Tuesday, December 24, 2013

Honeycombed Pebbles

Sometimes it's fun to try a tutorial or two to see how someone else does a particular effect.  Faux rock and stone looks interest me, as do mosaics. When I recently stumbled on some tutorials by Leggende Segrete, I had to give her Glass Mosaic Beads a try.  These pieces look to me like shiny pebbles with a sort of honey-combed effect, hence the name. 
 For the first set I made, I used homogeneous colors in the gold/orange/yellow family.  As you can see in the photo, the color turned out to be so subtle it was almost not visible.  The gold composite leaf underneath does shine through clearly in these.

I decided to work with gold again, and use more definitive colors.  The next batch pictured on the sand dollar have fuschia and green coloration.  More color, but still somewhat subtle.  
Next, I tried using silver composite leaf for the background, and went with blues and purples.  This combo looks more like painted rocks, and they're very pretty. 

Last, I had to see how little honey combed pebble earrings would look.  They're rather sweet, and not something you see every day.

Wednesday, December 18, 2013

Getting the Colors "Right"

As you may have guessed, I like to play with dichroic and opalescent looks in polymer. I have found the iridescent flakes are very useful when creating an opal look, but I have not been completely satisfied.  One thing missing has been color control.  I tried manipulating the background using metal leaf, alcohol inks, and glitters.  While I was able to get some lovely colors, I couldn't seem to control which colors I got, and where they appeared.  Obviously, it was time to experiment some more.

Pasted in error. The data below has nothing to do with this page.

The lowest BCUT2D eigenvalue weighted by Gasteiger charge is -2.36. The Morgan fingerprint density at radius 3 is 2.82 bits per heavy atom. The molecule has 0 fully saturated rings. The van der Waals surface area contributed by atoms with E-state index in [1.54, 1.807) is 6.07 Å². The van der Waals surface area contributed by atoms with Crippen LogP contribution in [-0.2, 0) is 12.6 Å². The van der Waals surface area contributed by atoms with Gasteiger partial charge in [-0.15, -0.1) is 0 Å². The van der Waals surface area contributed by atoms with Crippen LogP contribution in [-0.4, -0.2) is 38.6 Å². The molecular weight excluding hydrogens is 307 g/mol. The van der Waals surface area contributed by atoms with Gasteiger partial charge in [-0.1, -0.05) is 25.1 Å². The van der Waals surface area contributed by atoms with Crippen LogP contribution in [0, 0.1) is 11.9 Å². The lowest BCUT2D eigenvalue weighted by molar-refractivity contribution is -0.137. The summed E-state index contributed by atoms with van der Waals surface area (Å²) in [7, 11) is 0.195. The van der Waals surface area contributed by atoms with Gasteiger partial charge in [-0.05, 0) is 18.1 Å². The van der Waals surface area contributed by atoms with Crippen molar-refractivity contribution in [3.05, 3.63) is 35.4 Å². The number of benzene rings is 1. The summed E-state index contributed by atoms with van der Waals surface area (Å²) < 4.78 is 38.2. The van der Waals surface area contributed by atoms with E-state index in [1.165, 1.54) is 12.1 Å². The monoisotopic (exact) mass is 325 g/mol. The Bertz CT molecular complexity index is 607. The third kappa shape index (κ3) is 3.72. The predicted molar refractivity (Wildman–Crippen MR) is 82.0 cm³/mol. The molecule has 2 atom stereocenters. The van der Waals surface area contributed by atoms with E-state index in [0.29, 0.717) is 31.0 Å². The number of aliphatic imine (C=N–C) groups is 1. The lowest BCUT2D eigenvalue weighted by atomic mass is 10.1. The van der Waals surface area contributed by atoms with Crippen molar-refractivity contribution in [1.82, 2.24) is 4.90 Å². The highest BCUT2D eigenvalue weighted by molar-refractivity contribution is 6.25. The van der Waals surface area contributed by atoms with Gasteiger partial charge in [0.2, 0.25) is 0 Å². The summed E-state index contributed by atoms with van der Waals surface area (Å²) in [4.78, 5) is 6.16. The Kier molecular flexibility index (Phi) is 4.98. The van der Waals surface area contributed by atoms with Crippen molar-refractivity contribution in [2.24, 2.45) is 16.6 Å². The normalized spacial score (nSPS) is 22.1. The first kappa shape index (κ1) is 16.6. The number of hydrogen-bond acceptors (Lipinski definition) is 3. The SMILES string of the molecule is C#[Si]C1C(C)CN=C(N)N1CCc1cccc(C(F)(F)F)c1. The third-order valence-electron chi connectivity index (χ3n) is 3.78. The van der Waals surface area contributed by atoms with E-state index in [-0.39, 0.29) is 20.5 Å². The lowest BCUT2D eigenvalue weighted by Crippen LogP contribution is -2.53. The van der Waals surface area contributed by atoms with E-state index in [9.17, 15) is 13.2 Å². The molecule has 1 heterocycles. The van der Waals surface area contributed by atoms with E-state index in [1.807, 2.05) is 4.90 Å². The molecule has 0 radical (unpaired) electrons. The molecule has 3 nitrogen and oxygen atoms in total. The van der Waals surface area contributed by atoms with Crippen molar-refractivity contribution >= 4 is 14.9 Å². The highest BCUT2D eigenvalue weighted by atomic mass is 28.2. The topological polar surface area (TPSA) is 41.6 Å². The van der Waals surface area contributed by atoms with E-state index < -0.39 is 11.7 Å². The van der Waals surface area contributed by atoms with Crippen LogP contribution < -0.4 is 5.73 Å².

The pendant to the left demonstrates the use of the iridescent flakes on a colored background.  I like the effect of the smooth sparkle and color magnified by the textured black surrounds.  However, there is no real control of the color of the opals other than through the use of a colored background.  As you can see, the opals appear multi-colored.

Today, I'd like to share with you my latest iterations of faux opal.   I wanted to be able to create specific colors when and where I wanted them.  The trick, at least for me, turned out to be using alcohol inks, iridescent flakes and translucent liquid polymer to create a slurry. When baked on a metal leaf background, the slurry effect has depth, sparkle, fire and the colors I wanted.

Below on the right, are three pendants.  In the one on the left, I concentrated on a purple coloration.  I also included a small section of blue and yellow for contrast and interest.  In the middle piece, I focused on an overall blue, while in the piece on the right I used green and yellow coloration.

The last photo shows 2 pendants with my version of a "fire opal."   On these, the use of reds and oranges in the background as well as in the flakes seems to have added additional depth and inner glow.

I'm really quite pleased with the direction these experiments are taking, and plan to play some more.

 I'm also going to have to work on more natural looking settings, but that's a future project.

Sunday, December 15, 2013

From Yesterday....

Told you I'd have to do something with the canes from yesterday....So, here are a few cuff bracelets to show more variations of the cane patterns.  The 2 cuffs to the right were made from canes I put together based on the geometric core cane.  The other 3 cuffs below were decorated with canes from the kaleidoscope patterns pictured in yesterday's post.  It's always fun to see the clay move to something you can use.

Saturday, December 14, 2013

Kaleidoscope Fun

Today I taught a workshop on making canes based on a simple cane "core."  The kaleidoscope canes we created in the afternoon were especially pretty, and one of my favorite activities.
Using a palate of compatible colors, participants made several simple canes: Skinner blend bull's eye, regular bull's eye, pinwheel and wedge canes.  These canes were combined into a larger conglomerate cane, such as the one pictured to the right.